In Author’s Note, Chido Onumah says that, as a young man, he took “very active interest in Nigeria’s political evolution” and that this interest “would find expression in my active participation in the student movement under the auspices of the National Association of Nigerian Students (NANS), and after graduation in journalism”. And, in the Preface, Biko Agozino recalls the “intellectual influences”, on himself and Onumah, of a student movement called the Movement for a Progressive Nigeria (MPN). My choice of extended appreciation dictates that I say some words on the two organisations – MPN and NANS.
The Movement for a Progressive Nigeria (MPN) was established in the University of Calabar as a student organisation in September 1977. That was about three months after I located to the city to join my spouse who had moved there a year earlier and a month after I was officially employed to teach mathematics in the institution and I employed myself to do “other things”. I did both with equal zeal. The name, MPN, was chosen, first, because it expressed, in broad historical terms, what the organisation stood for and, secondly, because it was considered a “safe” name for a group that was to be a registered organisation in a young institution under a military dictatorship (Obasanjo), and, thirdly, because it was considered strategic to adopt a name that was already in existence in some other tertiary institutions in Nigeria.
Barely seven months after the formation of MPN, the organisation had its “baptism of fire”: Completely embedded in the official students union, with its members in strategic positions in that union, the MPN played a critical role in the formulation of the April 1978 resolution of the National Union of Nigerian Students (NUNS) to embark on a nationwide protest over the worsening conditions in tertiary institutions and in the country. The protest became known as “Ali Must Go”. NUNS was banned, but resurfaced less than two years later as National Association of Nigerian Students (NANS). MPN survived and played another critical role in the formation of NANS. And in December 1981, Chris Mammah, a member of MPN, became NANS President.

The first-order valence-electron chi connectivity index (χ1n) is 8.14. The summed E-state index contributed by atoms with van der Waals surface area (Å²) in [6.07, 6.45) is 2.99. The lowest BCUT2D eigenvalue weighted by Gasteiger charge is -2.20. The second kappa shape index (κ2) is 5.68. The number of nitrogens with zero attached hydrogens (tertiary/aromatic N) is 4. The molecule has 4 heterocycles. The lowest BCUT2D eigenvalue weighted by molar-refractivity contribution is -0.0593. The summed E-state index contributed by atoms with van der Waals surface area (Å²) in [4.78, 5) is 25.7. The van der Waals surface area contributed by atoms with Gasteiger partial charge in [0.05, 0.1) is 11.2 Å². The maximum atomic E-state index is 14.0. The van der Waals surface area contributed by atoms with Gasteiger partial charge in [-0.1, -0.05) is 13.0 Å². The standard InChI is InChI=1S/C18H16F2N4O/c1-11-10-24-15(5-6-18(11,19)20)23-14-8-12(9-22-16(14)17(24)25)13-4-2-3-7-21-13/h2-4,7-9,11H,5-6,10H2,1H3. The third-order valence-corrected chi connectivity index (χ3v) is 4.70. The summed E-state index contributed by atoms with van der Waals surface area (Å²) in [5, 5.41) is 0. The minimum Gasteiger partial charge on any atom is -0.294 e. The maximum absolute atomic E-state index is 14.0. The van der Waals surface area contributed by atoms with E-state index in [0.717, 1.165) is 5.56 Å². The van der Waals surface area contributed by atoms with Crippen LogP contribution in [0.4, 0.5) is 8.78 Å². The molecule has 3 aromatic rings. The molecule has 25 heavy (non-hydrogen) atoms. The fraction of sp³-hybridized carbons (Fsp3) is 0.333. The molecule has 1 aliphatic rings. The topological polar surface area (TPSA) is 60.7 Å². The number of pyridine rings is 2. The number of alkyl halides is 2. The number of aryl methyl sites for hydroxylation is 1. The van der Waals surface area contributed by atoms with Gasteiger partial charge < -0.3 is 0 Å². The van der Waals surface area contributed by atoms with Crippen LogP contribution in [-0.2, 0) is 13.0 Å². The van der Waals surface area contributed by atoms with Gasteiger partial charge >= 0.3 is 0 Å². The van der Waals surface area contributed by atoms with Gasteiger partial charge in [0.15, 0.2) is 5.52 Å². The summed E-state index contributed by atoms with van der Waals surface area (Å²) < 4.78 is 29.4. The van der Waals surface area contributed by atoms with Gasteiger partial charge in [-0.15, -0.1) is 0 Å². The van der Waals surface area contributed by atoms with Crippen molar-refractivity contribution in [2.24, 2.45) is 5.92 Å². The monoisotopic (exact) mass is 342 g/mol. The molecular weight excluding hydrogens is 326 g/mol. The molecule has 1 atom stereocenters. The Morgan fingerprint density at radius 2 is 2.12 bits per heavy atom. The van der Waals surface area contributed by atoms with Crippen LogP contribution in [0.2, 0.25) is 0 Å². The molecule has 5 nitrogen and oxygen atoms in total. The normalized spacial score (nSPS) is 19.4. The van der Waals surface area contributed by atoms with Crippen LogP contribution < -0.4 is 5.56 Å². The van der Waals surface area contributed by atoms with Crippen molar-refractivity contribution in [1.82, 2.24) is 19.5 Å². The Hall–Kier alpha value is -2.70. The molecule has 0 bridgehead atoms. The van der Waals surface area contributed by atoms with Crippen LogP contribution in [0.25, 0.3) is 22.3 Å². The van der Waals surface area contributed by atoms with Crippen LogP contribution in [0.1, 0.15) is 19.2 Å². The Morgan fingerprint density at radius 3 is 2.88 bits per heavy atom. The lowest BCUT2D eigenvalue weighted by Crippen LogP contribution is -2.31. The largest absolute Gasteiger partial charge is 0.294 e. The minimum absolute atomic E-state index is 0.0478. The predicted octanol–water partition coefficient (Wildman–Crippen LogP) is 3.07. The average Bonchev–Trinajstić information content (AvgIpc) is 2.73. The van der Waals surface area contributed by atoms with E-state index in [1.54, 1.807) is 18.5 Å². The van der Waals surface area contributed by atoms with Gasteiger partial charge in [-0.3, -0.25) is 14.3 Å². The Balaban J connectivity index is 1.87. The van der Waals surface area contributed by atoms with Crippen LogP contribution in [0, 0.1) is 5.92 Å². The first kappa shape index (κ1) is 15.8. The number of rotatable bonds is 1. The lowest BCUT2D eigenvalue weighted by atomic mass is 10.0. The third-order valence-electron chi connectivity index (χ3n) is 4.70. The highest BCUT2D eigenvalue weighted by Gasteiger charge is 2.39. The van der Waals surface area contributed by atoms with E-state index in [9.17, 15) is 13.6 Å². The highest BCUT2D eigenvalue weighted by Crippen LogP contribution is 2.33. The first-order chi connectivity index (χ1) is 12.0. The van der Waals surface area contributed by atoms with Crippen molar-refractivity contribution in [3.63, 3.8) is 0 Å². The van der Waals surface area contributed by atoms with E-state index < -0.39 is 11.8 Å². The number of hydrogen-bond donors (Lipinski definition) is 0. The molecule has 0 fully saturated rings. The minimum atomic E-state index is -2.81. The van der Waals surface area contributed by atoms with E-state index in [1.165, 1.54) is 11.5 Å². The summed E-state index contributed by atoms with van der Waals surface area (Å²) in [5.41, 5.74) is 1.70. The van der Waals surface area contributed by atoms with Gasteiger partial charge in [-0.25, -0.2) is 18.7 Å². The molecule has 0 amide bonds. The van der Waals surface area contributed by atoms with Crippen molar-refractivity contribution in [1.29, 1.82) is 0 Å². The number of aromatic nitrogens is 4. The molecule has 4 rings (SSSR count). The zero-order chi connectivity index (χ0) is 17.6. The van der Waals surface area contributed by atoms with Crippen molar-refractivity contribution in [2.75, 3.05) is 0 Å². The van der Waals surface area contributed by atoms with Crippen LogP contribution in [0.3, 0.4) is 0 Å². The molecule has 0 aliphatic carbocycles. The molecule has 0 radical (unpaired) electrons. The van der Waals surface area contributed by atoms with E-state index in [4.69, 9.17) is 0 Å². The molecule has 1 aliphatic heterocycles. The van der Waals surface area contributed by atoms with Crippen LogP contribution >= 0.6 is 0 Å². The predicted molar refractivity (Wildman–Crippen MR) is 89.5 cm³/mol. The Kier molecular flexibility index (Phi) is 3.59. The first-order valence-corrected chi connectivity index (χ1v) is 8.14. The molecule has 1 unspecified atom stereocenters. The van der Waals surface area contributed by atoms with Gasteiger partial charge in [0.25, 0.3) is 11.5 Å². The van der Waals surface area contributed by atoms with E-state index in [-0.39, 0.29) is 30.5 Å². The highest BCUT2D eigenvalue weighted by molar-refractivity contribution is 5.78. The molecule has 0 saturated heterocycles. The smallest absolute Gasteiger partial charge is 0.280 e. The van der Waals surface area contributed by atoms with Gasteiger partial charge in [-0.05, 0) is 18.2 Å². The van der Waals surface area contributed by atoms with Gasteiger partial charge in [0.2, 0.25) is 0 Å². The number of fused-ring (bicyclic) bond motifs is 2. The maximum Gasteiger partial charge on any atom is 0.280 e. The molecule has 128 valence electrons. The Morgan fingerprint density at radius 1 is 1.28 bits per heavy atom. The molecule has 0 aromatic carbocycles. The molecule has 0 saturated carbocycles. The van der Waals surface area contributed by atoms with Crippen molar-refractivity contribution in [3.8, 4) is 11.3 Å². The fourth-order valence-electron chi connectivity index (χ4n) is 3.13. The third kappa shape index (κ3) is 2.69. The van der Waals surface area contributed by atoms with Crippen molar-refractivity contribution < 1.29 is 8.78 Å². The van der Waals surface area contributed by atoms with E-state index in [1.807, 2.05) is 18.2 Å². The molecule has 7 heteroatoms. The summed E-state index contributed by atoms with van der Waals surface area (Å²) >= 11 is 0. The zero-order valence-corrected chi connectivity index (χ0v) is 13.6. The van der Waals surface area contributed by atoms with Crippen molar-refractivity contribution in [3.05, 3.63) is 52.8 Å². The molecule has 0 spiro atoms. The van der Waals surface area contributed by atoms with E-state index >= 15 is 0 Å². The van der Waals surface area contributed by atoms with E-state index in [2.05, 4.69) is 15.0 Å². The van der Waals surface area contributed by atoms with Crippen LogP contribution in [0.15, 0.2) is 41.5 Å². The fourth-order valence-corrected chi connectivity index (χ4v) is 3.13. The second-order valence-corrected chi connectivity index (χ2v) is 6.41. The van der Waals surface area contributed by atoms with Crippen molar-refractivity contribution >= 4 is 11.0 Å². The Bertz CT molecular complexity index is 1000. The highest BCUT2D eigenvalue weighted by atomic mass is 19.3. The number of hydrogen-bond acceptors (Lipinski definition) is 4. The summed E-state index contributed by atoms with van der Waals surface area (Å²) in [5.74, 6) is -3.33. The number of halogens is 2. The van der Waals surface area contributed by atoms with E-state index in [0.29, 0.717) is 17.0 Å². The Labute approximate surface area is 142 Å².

In its first six years of existence (1977 – 1983), the MPN was very active and effective in the collaboration between the academic staff of the University of Calabar organised under ASUU-UCB, the non-academic staff organised under NASU, and the students organised under the Students’ Union. The organisational form of this collaboration was known as the Staff-Student Consultative Committee or SSCC, whose student wing was coordinated in 1982 by Kayode Komolafe, one of the most successful and audacious presidents of MPN. Chido Onumah assumed the leadership of MPN in late 1980s and was, during the same period, the Vice President of NANS. It was in that historical context that I met the author.
I end this introductory segment of my extended appreciation of the book Time to reclaim Nigeria with excerpts from Biko Agozino’s, Biodun Jeyifo’s and Manjunath Pendakur’s reviews of the book: “The clarity of the writing will make the book accessible to the masses of the people. The courage of the author in challenging dictatorship, corruption, and incompetence, in our resource – rich country, would give hope to the youth that better days are coming”; “Without oversimplifying or idealizing things, Chido Onumah always writes with a vision of a better, more just and more humane Nigeria as the bedrock of his faith and optimism. He is an impassioned and urgent voice that we would do well to listen to”; “His goal for this book, as suggested in its title, is worthy and deserves attention by those who care to create a humane and just society in every part of the world”. These excerpts summarise my own general assessment of the book. I am therefore free to go to particulars.